‘Not a single thing’ discussed in closed meeting in Devils Lake warranted executive session, lawyer believes – Grand Forks Herald

DEVILS LAKE – With the resignation of its superintendent pending, board members with Devils Lake Public Schools are apologizing for holding an executive session on the matter that some say violated open meetings laws.


Matt Bakke, Devils Lake Public Schools superintendent

Superintendent Matt Bakke has requested an early termination of his two-year contract – set to expire on July 1, 2024 – to fill the position of assistant superintendent for elementary education at Grand Forks Public Schools. The position is being vacated by Brenda Lewis, who has accepted the role of superintendent at Fridley Public Schools in Fridley, Minnesota.

At Devils Lake, Bakke was paid $155,075 in his first year, and is scheduled to be paid $160,075 in the second.

During the June 20 meeting of the Devils Lake Public School Board, members entered an executive session, during which they discussed Bakke’s pending resignation, and how to proceed with hiring his replacement. The board ultimately decided to table Bakke’s request until a qualified candidate is found.

Eric Arndt, news director for KZZY radio in Devils Lake, attended the board meeting, and was asked to leave when the session took place. He said School Board President Cory Meyer contacted him the following morning, and provided him with a recording of the closed session.

At one point during the meeting, Arndt sent word that he believed the meeting was being held illegally. During the closed portion of the meeting, one board member can be heard saying Arndt needs to “get a life.”

The Herald obtained a copy of the recording and forwarded it to Jack McDonald, an attorney with the North Dakota Newspaper Association. McDonald said that because no discussion was held regarding the merits of finalists for the position, he believes there was no legal basis for holding an executive session.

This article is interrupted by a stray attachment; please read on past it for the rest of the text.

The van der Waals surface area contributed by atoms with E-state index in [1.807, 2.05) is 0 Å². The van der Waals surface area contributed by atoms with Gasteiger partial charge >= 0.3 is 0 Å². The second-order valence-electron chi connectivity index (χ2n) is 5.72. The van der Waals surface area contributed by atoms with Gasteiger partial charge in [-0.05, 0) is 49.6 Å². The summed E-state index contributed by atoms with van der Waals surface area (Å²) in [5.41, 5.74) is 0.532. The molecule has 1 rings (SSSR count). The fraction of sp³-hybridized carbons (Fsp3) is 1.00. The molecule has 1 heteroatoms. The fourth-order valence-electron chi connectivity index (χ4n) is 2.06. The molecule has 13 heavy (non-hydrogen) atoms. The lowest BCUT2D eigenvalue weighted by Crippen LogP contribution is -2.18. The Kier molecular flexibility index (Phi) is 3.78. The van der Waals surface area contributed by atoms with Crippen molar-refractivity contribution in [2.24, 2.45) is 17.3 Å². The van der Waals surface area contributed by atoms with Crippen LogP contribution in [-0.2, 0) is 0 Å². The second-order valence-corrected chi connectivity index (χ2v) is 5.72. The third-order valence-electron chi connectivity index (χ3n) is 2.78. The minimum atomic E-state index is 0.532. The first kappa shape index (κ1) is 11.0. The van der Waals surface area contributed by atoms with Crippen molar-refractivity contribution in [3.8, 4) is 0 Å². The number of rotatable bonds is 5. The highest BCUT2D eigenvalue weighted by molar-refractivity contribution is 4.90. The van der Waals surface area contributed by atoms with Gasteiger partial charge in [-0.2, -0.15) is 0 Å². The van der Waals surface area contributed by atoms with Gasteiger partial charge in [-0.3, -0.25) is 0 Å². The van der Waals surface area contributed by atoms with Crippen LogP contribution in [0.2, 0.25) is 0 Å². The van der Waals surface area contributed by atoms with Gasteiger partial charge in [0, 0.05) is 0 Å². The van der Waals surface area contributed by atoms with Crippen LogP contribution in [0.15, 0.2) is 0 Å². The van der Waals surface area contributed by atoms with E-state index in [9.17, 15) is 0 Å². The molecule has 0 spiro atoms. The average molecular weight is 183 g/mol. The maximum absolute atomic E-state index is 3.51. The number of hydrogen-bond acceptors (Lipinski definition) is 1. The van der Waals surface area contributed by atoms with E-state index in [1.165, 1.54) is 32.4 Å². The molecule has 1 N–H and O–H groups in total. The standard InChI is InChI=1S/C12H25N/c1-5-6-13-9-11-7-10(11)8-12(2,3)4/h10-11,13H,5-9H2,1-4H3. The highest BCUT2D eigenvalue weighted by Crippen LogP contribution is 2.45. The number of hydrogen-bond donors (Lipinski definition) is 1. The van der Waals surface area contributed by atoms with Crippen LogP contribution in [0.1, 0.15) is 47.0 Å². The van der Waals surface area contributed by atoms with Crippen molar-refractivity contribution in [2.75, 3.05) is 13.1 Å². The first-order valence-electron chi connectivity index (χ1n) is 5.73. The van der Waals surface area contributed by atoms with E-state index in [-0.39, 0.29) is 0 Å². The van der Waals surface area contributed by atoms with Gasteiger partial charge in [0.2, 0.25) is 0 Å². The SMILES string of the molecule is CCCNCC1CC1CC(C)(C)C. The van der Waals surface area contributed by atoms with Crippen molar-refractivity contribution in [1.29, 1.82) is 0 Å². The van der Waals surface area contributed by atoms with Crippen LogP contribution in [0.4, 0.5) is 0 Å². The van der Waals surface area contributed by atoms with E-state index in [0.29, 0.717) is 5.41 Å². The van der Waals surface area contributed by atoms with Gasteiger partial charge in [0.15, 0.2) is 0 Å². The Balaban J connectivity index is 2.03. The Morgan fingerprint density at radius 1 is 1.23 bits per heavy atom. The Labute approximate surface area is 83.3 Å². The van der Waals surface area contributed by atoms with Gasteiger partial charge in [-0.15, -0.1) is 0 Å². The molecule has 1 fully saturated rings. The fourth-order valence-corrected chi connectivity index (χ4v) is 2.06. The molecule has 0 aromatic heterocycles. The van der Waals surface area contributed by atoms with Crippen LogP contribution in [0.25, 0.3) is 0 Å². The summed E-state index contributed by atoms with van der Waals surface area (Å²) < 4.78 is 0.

“There was not a single thing that was discussed during the meeting that warranted it being an executive session,” he said. “They did discuss advertising for a replacement. If they get, say, 10 applicants, the board can meet in executive session to narrow the list to finalists. But then the names of those finalists are public, and any interviews with them are public as well.

“The open meetings law is very strict regarding when you can go into executive session,” McDonald added. “Among them are discussing pending litigation, giving advice to a negotiator and discussing matters with your attorney. None of that criteria was present here.”

Meyer said the district met with legal staff the evening of June 19, to consult with them about whether discussions surrounding the hiring of a new superintendent fell under open meetings requirements. He said the district was erroneously told that the meeting could be held during executive session.

“We met with our lawyers the night before, misinterpreted their advice, and went into an executive session when we shouldn’t have,” he said. “That’s why we later opened up the meeting to the public. We realized the next morning that we screwed up. I called Eric (Arndt) up, apologized to him and said ‘hey, we misinterpreted advice from our lawyer, because it happens sometimes – it’s lawyer speak.’”

Regarding hiring Bakke’s replacement, Meyer said the district plans to accept applications until July 7. The board will then reconvene on July 10 to review applicants’ qualifications.

Meyer also said that if the district is unsuccessful in attracting qualified applicants by the July 7 deadline, it will pursue other options, including hiring on an interim basis.

Bakke stressed that he wants to help the district make his departure as seamless as possible.

“I’m trying to make the right decision, and do everything I can to help both districts,” he said. “At the same time, I want to do what’s best for me and my family.”

Joe Banish

Banish covers news pertaining to K-12 and higher education, as well as county commission coverage.